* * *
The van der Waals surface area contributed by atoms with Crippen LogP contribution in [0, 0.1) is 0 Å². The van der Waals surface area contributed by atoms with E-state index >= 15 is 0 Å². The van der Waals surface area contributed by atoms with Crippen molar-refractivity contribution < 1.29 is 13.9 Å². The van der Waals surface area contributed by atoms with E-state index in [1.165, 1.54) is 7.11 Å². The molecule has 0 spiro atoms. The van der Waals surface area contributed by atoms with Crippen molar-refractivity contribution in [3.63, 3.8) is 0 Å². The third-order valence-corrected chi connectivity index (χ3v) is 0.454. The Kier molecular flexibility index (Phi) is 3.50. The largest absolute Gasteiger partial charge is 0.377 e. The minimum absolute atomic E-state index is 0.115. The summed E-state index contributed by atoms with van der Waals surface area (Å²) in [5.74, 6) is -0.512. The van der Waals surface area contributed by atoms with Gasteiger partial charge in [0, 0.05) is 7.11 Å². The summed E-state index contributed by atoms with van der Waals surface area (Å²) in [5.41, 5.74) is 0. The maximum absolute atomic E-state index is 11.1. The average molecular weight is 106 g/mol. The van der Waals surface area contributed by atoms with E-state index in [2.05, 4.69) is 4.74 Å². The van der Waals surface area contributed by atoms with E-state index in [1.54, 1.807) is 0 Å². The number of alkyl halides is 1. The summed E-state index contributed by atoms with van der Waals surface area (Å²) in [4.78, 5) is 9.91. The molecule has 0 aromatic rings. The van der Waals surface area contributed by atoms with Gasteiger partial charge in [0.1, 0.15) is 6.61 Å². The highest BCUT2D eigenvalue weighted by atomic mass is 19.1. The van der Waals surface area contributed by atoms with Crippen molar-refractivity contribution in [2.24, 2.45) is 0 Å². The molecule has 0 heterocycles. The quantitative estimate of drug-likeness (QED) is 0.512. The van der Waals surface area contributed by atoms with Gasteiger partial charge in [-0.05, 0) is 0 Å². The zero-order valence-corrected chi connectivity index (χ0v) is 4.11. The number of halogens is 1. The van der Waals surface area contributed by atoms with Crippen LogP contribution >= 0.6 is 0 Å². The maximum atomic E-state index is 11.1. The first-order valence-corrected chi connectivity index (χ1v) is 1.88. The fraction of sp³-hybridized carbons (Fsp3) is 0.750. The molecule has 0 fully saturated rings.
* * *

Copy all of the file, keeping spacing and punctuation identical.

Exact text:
The van der Waals surface area contributed by atoms with Crippen LogP contribution in [0, 0.1) is 0 Å². The van der Waals surface area contributed by atoms with E-state index >= 15 is 0 Å². The van der Waals surface area contributed by atoms with Crippen molar-refractivity contribution < 1.29 is 13.9 Å². The van der Waals surface area contributed by atoms with E-state index in [1.165, 1.54) is 7.11 Å². The molecule has 0 spiro atoms. The van der Waals surface area contributed by atoms with Crippen molar-refractivity contribution in [3.63, 3.8) is 0 Å². The third-order valence-corrected chi connectivity index (χ3v) is 0.454. The Kier molecular flexibility index (Phi) is 3.50. The largest absolute Gasteiger partial charge is 0.377 e. The minimum absolute atomic E-state index is 0.115. The summed E-state index contributed by atoms with van der Waals surface area (Å²) in [5.74, 6) is -0.512. The van der Waals surface area contributed by atoms with Gasteiger partial charge in [0, 0.05) is 7.11 Å². The summed E-state index contributed by atoms with van der Waals surface area (Å²) in [5.41, 5.74) is 0. The maximum absolute atomic E-state index is 11.1. The average molecular weight is 106 g/mol. The van der Waals surface area contributed by atoms with E-state index in [2.05, 4.69) is 4.74 Å². The van der Waals surface area contributed by atoms with E-state index in [1.54, 1.807) is 0 Å². The number of alkyl halides is 1. The summed E-state index contributed by atoms with van der Waals surface area (Å²) in [4.78, 5) is 9.91. The molecule has 0 aromatic rings. The van der Waals surface area contributed by atoms with Gasteiger partial charge in [0.1, 0.15) is 6.61 Å². The highest BCUT2D eigenvalue weighted by atomic mass is 19.1. The van der Waals surface area contributed by atoms with Crippen molar-refractivity contribution in [2.24, 2.45) is 0 Å². The molecule has 0 heterocycles. The quantitative estimate of drug-likeness (QED) is 0.512. The van der Waals surface area contributed by atoms with Gasteiger partial charge in [-0.05, 0) is 0 Å². The zero-order valence-corrected chi connectivity index (χ0v) is 4.11. The number of halogens is 1. The van der Waals surface area contributed by atoms with Crippen LogP contribution >= 0.6 is 0 Å². The maximum atomic E-state index is 11.1. The first-order valence-corrected chi connectivity index (χ1v) is 1.88. The fraction of sp³-hybridized carbons (Fsp3) is 0.750. The molecule has 0 fully saturated rings.